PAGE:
Publication Date



The Texas Heart Journal



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PubMedCentral® Posted Date


PubMedCentral® Full Text Version


Published Open-Access



Blood pres-sure, cardiovascular diseases/etiology, diagnostic techniques, cardiovas-cular, echocardiography/standards, heart failure/diagnosis/physiopathology/statistics & numerical data, heart function tests/methods, heart valve diseases/complications, hypertension, pulmonary, natriuretic peptide, brain, predictive value of tests, pulmonary wedge pressure, stroke volume, ventricular function, left/diagnosis/ultrasonography, ventricular remodeling


In this study, we established a new index by combining several echocardiographic parameters to quantify heart failure. We selected 233 consecutive patients who underwent both echocardiographic and plasma B-type natriuretic peptide (BNP) tests within 24 hours after referral for suspected heart failure. The echocardiographic parameters included systolic function, diastolic function, left ventricular chamber remodeling, valvular lesions, systolic pulmonary arterial pressure, and regional wall-motion abnormality. Each factor was scored from 1 to 3 points according to its severity. The total point from these 6 factors is the echocardiographic multi-parameter score (EMPS).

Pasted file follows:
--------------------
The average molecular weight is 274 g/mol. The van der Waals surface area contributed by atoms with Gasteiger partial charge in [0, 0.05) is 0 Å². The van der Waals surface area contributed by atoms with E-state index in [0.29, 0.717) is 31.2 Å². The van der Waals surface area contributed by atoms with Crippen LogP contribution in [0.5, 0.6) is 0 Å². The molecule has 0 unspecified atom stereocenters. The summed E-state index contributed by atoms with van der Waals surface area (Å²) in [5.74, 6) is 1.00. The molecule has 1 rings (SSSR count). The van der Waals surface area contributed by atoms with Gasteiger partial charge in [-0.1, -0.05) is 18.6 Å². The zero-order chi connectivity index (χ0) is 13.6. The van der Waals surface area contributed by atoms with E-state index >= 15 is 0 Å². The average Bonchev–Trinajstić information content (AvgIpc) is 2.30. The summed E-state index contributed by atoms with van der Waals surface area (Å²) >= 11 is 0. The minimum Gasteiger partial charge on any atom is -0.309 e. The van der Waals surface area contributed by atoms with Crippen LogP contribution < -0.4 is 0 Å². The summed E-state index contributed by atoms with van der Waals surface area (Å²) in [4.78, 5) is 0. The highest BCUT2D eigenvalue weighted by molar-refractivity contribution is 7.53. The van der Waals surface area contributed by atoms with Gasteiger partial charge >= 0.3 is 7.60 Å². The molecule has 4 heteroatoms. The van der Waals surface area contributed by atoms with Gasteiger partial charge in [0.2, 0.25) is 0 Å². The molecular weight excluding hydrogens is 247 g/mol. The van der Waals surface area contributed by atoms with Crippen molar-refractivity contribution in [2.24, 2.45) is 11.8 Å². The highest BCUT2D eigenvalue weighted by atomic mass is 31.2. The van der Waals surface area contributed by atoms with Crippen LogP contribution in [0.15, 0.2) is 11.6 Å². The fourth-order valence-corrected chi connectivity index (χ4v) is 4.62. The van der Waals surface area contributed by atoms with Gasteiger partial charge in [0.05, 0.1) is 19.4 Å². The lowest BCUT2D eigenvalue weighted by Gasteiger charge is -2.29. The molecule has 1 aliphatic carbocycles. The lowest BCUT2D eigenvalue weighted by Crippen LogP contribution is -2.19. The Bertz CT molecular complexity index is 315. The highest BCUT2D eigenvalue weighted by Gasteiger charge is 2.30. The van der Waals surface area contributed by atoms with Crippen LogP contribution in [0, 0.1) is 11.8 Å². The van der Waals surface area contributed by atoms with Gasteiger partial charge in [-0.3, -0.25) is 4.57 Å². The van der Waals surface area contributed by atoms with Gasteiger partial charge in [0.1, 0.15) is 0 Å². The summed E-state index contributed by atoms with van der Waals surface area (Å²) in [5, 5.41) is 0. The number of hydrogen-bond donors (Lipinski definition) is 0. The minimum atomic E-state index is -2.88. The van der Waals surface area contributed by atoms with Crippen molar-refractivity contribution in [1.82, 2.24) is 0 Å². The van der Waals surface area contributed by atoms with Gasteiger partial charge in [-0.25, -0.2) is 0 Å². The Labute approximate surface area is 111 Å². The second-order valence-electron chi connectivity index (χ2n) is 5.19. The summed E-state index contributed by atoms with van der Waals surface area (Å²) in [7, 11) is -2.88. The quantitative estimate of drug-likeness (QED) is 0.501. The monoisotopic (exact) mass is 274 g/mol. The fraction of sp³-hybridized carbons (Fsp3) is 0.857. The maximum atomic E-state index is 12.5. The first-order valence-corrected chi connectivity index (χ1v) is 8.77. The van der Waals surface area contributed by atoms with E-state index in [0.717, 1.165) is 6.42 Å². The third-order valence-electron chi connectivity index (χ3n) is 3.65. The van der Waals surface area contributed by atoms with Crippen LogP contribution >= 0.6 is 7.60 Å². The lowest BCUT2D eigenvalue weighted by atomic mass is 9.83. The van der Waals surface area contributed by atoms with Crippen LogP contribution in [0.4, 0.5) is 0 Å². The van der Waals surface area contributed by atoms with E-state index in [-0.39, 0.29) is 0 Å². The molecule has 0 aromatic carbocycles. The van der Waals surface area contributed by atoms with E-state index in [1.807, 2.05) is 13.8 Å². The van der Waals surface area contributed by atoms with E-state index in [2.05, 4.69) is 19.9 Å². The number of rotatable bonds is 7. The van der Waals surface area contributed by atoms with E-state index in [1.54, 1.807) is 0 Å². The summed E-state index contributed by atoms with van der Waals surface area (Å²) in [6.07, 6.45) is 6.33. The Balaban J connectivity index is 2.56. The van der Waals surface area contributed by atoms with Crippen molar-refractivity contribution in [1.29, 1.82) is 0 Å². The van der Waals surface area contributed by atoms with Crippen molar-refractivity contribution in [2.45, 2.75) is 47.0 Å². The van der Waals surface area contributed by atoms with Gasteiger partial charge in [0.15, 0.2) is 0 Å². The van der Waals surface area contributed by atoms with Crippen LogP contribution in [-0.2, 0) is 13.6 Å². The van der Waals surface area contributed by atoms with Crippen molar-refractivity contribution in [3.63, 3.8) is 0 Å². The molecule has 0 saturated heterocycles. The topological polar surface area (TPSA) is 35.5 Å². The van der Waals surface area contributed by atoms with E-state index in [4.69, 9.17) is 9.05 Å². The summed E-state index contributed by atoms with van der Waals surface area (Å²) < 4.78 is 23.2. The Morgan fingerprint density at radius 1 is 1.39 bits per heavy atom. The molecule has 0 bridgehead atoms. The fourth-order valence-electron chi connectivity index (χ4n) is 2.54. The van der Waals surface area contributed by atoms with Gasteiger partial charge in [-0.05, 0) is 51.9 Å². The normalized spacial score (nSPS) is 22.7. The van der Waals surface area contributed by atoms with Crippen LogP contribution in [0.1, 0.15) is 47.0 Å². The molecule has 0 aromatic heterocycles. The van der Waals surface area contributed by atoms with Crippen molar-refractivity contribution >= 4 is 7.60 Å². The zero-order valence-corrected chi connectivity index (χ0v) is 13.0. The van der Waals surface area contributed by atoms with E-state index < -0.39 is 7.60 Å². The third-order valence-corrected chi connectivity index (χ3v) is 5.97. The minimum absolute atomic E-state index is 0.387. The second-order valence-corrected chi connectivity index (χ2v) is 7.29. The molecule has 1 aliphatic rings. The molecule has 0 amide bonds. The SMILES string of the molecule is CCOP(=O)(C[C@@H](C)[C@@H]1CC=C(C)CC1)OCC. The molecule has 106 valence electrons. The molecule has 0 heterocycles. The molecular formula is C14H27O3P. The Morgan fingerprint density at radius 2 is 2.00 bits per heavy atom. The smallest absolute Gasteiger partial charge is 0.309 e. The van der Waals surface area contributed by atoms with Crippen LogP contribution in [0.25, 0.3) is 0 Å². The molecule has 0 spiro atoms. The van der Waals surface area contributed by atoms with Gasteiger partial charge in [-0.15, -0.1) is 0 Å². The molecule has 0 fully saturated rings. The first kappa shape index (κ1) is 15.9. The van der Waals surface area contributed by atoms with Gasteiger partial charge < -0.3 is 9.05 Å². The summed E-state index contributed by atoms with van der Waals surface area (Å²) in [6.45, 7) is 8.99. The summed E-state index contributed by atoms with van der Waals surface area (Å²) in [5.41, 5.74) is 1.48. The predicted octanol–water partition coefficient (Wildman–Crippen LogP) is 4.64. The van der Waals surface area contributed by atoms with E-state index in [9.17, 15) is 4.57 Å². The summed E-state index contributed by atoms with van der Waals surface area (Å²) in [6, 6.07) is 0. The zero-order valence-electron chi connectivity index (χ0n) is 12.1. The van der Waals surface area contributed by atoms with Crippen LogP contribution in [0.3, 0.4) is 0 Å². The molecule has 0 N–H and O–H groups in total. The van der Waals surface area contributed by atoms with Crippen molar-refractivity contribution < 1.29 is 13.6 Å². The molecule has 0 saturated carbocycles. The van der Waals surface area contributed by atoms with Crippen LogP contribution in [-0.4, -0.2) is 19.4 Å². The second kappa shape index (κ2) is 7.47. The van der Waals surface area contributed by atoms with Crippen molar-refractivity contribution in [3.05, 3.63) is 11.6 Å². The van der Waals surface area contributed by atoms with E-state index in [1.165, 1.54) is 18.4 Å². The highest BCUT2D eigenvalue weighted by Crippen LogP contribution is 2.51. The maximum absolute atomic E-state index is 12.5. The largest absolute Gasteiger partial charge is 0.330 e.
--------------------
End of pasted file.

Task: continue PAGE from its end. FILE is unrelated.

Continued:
The EMPS for 37, 51, 77, and 38 patients from New York Heart Association (NYHA) functional classes I, II, III, and IV, respectively, were 1.24 ± 1.25, 2.98 ± 1.83, 5.96 ± 2.38, and 7.21 ± 1.99, which were significantly different from the mean score of our 30 normal patients (P <0.001). Sensitivity, specificity, and accuracy of an EMPS ≥2 for diagnosis of NYHA classes II to IV were 93%, 83%, and 89%, respectively. The area under the receiver operating characteristic curve was 0.94 (95% confidence interval, 0.92–0.98; P <0.001). There were significant correlations between logBNP and EMPS (r=0.81, P <0.001) or Tei index (r=0.48, P <0.001). In multilinear regression analysis, EMPS, early/late transmitral flow, and peak systolic velocity from tissue Doppler were entered into the model (P <0.001). The standardized regression coefficient (r=0.68) of EMPS was much higher than those of the other 2 factors, which suggests that EMPS is a powerful predictor of BNP levels.



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